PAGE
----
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Toms River Approves Creation of 24/7 Opioid Response Team

Heroin (File Photo/ Dimitris Kalogeropoylos/ Flickr)

Heroin (File Photo/ Dimitris Kalogeropoylos/ Flickr)

Toms River officials will create an opioid response team which will operate 24 hours a day, following the reception of a state grant and approval by the township council.

Ocean County has been arguably the hardest-hit area of New Jersey in the opiate addiction epidemic sweeping the state. Toms River received $149,999 from the state to create the program, which is serving as a pilot. It is also being deployed in Newark, Camden, Paterson and Trenton.

According to the office of state Attorney General Gurbir S. Grewal, the opioid response teams will provide around-the-clock crisis intervention for individuals suffering from opioid addiction. Toms River was chosen to receive the grant funding, which flows from a federal grant provided to the state, following a “data-driven analysis of the impact of the opioid epidemic across all New Jersey municipalities,” Grewal’s office said.

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“We know that the minutes and hours after an overdose, an arrest, or another drug-related crisis offer drug users an important opportunity to get the help they need to turn their lives around,” said Grewal. “These Opioid Response Teams will be trained to spring into action at a moment’s notice, day or night, to ensure that drug users experiencing a crisis know that the door to treatment and recovery support services is always open.”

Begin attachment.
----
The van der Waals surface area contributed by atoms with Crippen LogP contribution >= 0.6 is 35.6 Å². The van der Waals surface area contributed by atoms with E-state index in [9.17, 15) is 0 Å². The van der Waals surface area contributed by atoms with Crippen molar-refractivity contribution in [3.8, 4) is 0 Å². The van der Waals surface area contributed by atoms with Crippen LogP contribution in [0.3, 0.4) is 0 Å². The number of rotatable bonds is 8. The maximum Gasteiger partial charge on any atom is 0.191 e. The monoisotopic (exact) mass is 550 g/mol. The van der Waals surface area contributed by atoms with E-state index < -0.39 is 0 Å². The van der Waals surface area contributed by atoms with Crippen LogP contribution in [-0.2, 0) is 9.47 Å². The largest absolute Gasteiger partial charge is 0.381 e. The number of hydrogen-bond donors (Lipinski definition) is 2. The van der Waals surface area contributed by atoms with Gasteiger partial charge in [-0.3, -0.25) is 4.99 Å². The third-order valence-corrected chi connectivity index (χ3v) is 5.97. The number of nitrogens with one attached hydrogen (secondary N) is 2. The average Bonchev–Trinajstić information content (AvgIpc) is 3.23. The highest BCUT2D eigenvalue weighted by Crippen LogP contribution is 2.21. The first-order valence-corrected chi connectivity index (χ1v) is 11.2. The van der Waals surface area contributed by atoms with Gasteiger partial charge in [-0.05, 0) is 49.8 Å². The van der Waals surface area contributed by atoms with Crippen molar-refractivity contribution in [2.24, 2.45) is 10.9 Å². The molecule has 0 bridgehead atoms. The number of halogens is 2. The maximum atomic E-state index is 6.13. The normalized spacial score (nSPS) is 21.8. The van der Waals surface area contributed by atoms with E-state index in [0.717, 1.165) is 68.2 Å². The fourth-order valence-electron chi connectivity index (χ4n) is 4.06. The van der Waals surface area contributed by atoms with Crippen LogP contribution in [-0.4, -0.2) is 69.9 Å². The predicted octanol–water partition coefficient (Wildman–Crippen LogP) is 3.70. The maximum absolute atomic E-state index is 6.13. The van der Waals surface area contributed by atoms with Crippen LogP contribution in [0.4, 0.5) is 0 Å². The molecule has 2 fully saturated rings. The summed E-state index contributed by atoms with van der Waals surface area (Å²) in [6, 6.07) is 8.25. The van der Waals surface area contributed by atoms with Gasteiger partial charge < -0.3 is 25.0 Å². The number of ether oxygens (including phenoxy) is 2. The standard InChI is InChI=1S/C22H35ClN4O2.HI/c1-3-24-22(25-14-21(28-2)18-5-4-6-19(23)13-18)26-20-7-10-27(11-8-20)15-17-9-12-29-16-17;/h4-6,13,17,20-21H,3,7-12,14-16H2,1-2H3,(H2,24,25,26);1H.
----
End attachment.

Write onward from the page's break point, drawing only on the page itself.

Toms River’s response team will include at least one representative from the township police department and from the EMS service, as well as a Substance Abuse Recovery Advocate. They will be called to assist individuals at the scene of an overdose, in a hospital following an overdose, at a police station following an opioid-related arrest, or during calls for service in which someone is under the influence of opioids. Team members trained in de-escalation techniques and how to interact with individuals with opioid addiction issues will provide individuals with on-scene support, information, and/or referrals to treatment and recovery programs, officials say.

The funding is for a 19-month period that runs from Oct. 1, 2019 to June 30, 2021.

Funding for the response team subgrants comes from a grant the state Department of Law & Public Safety received from the U.S. Department of Justice, Bureau of Justice Assistance. The subgrants to the municipalities will cover the costs associated with the implementation of the response team program, which could include hiring an Opioid Response Team Coordinator, paying for on-call substance abuse advocates, transportation expenses, and the production of informational palm cards and business cards in various languages, “depending on community need.”

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